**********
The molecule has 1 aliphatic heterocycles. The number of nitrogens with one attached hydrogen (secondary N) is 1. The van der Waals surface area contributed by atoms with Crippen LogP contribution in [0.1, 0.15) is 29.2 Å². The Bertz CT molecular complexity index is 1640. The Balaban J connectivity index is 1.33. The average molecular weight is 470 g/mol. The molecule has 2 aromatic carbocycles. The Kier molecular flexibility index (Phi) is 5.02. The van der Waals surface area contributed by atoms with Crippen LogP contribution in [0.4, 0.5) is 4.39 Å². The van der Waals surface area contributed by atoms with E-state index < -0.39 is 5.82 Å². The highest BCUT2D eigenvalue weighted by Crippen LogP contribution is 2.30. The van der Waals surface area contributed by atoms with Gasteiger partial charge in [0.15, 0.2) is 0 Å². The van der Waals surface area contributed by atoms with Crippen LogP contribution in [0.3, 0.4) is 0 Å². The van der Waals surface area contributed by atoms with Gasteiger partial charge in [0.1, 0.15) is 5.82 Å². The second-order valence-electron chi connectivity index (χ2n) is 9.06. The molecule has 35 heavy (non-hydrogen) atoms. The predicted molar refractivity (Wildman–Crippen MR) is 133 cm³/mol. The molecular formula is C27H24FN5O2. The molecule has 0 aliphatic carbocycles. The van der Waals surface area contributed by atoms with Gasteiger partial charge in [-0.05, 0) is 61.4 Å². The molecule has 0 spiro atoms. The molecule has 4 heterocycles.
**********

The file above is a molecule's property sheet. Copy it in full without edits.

The molecule has 1 aliphatic heterocycles. The number of nitrogens with one attached hydrogen (secondary N) is 1. The van der Waals surface area contributed by atoms with Crippen LogP contribution in [0.1, 0.15) is 29.2 Å². The Bertz CT molecular complexity index is 1640. The Balaban J connectivity index is 1.33. The average molecular weight is 470 g/mol. The molecule has 2 aromatic carbocycles. The Kier molecular flexibility index (Phi) is 5.02. The van der Waals surface area contributed by atoms with Crippen LogP contribution in [0.4, 0.5) is 4.39 Å². The van der Waals surface area contributed by atoms with E-state index < -0.39 is 5.82 Å². The highest BCUT2D eigenvalue weighted by Crippen LogP contribution is 2.30. The van der Waals surface area contributed by atoms with Gasteiger partial charge in [0.15, 0.2) is 0 Å². The van der Waals surface area contributed by atoms with Crippen LogP contribution in [0.3, 0.4) is 0 Å². The van der Waals surface area contributed by atoms with Gasteiger partial charge in [0.1, 0.15) is 5.82 Å². The second-order valence-electron chi connectivity index (χ2n) is 9.06. The molecule has 35 heavy (non-hydrogen) atoms. The predicted molar refractivity (Wildman–Crippen MR) is 133 cm³/mol. The molecular formula is C27H24FN5O2. The molecule has 0 aliphatic carbocycles. The van der Waals surface area contributed by atoms with Gasteiger partial charge in [-0.05, 0) is 61.4 Å². The molecule has 0 spiro atoms. The molecule has 4 heterocycles.